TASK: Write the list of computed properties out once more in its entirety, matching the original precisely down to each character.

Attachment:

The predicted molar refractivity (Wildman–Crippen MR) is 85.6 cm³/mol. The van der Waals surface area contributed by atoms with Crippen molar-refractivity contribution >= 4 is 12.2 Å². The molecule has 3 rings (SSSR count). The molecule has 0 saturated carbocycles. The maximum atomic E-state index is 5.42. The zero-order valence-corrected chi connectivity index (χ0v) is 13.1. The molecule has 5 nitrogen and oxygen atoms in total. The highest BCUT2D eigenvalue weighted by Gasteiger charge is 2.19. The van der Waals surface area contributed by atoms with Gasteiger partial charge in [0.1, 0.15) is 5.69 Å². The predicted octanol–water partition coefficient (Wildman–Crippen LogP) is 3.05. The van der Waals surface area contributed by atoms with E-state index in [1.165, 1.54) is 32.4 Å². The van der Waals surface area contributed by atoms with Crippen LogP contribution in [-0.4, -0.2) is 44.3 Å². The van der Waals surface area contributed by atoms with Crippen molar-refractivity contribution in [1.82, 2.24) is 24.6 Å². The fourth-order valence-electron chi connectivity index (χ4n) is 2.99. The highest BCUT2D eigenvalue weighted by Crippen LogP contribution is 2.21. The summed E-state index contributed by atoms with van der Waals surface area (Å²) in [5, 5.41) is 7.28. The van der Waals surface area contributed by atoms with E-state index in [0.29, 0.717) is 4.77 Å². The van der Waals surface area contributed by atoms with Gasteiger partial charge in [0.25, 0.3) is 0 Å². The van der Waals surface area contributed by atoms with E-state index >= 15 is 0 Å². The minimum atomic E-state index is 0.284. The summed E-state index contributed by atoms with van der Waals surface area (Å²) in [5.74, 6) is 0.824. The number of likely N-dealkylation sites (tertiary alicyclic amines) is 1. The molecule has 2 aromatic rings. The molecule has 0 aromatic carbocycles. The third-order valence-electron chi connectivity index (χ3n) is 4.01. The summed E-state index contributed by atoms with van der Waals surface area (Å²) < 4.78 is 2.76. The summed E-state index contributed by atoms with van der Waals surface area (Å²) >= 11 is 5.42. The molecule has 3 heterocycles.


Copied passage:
The predicted molar refractivity (Wildman–Crippen MR) is 85.6 cm³/mol. The van der Waals surface area contributed by atoms with Crippen molar-refractivity contribution >= 4 is 12.2 Å². The molecule has 3 rings (SSSR count). The molecule has 0 saturated carbocycles. The maximum atomic E-state index is 5.42. The zero-order valence-corrected chi connectivity index (χ0v) is 13.1. The molecule has 5 nitrogen and oxygen atoms in total. The highest BCUT2D eigenvalue weighted by Gasteiger charge is 2.19. The van der Waals surface area contributed by atoms with Gasteiger partial charge in [0.1, 0.15) is 5.69 Å². The predicted octanol–water partition coefficient (Wildman–Crippen LogP) is 3.05. The van der Waals surface area contributed by atoms with E-state index in [1.165, 1.54) is 32.4 Å². The van der Waals surface area contributed by atoms with Crippen LogP contribution in [-0.4, -0.2) is 44.3 Å². The van der Waals surface area contributed by atoms with Crippen molar-refractivity contribution in [1.82, 2.24) is 24.6 Å². The fourth-order valence-electron chi connectivity index (χ4n) is 2.99. The highest BCUT2D eigenvalue weighted by Crippen LogP contribution is 2.21. The summed E-state index contributed by atoms with van der Waals surface area (Å²) in [5, 5.41) is 7.28. The van der Waals surface area contributed by atoms with E-state index in [0.29, 0.717) is 4.77 Å². The van der Waals surface area contributed by atoms with Gasteiger partial charge in [0.25, 0.3) is 0 Å². The van der Waals surface area contributed by atoms with E-state index >= 15 is 0 Å². The minimum atomic E-state index is 0.284. The summed E-state index contributed by atoms with van der Waals surface area (Å²) in [5.74, 6) is 0.824. The number of likely N-dealkylation sites (tertiary alicyclic amines) is 1. The molecule has 2 aromatic rings. The molecule has 0 aromatic carbocycles. The third-order valence-electron chi connectivity index (χ3n) is 4.01. The summed E-state index contributed by atoms with van der Waals surface area (Å²) < 4.78 is 2.76. The summed E-state index contributed by atoms with van der Waals surface area (Å²) >= 11 is 5.42. The molecule has 3 heterocycles.